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Hello and welcome to Six Minute Vocabulary. I'm thin. And I'm Katherine. In today's program, we're going to look at IAG and Eddy objectives.
So if you're interested in vocabulary but you find some adjectives confusing, keep listening.
Yes, keep listening. And it's on with the show. And I must say, Fin, you're looking very relaxed today.
Well, maybe that's because I was on holiday last week. Yes, it was very relaxing. Speaking of holidays, here are two people who had a bad time on holiday.
What went wrong?
Oh, the train was horrible. Big gangs of teenagers playing music on their phones. I got really annoyed.
The flight was delayed and we had ten really boring hours in the airport with nothing to do. Oh, not much funny.
So the man was annoyed or angry about teenagers playing music, and the woman had a long and boring wait in the airport.
So let's have a closer look. Here's the woman again.
The flight was delayed and we had ten really boring hours in the airport with nothing to do now.
Adjectives ending in I and G like boring usually describe things or events that make us have a particular feeling. That's right.
And in the example, Boring describes all those hours and hours in the airport and long boring hours.
And that sounds very familiar. Yes. Yes.
And there are lots of I adjectives we can use to describe things or events. We can talk about a confusing problem, a surprising piece of news or an exciting film with lots of action. Then what is the most exciting film you have ever seen?
So many exciting films. The first one that I can think of is Gravity.
Oh, yes. In space. Very exciting.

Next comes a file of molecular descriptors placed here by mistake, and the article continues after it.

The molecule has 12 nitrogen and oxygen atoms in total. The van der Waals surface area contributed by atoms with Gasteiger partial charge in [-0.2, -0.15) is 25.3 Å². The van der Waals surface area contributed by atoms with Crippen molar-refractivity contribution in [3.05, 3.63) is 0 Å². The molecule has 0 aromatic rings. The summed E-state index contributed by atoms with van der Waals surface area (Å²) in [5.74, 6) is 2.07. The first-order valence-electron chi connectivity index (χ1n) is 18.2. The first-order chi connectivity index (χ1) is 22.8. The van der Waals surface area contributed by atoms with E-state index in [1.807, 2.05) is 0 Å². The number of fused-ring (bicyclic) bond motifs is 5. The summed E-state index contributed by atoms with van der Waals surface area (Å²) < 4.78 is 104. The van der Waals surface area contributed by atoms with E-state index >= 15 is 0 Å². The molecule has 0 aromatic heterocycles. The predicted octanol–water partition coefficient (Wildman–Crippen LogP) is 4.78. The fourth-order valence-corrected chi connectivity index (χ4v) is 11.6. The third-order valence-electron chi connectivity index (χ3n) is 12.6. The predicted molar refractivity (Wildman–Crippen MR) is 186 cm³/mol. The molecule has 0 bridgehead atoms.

OK, Catherine, what is your idea of a relaxing holiday?
Oh, now you're talking. I do like to be beside the seaside fan. Very good. Yes. Let's look at adjectives.
We're going to hear from a woman who got a very cheap holiday. What F.D.A. does she use?
We got a great deal. I was surprised at how cheap it was.
We use EDI adjectives to say how we feel about something. In the example, the adjective surprised describes how the woman feels about the price.
I was surprised at how cheap it was. She didn't expect it to be so cheap. Mm.
That's right. If I say I get annoyed by loud music, the word annoyed describes my feelings about the music. The music is annoying and I feel annoyed.
And if I say long lectures make me bored, the word bored describes my feelings about the lecture, the lectures boring and I feel bored so often.
What makes you bored? Nothing.
I never feel bored. Yes, you do. OK, when I'm travelling to work, a long commute is very boring and it makes me feel bored.
Meta and a word of warning here.
Don't confuse bored and boring because if you say I'm very boring, you're actually saying that you make other people feel bored.
Oh, and you don't want that. You're listening to BBC Learning English Dotcom, and it's time for a quiz, listen to these sentences and choose whether they need an eye and or Eddie A..
Catherine will tell you the answer is, OK, ready?
Number one, I enjoy taking long hot baths. They make me feel really a relaxed or be relaxing now when you're describing your feeling.
So it's a relaxed. That's right.
They make me relaxed. Now, number two, the discovery of life on Mars would be a surprised or be surprising.
And this time we're talking about a discovery, which is a thing. So it's been surprising.
And the last one, those students are very a annoying or B, annoyed.
And this one is a trick question because both of them are possible. Those students are very annoying, is correct if we're describing the students. But those students are very annoyed is what we say when we're talking about the students feelings. That's right.
Both are possible.
And that brings us almost to the end of the show. But before we go, here's today's top tip for learning vocabulary. I g and adjectives are easy to confuse. So write down pairs of example sentences in your notebook. Very good.
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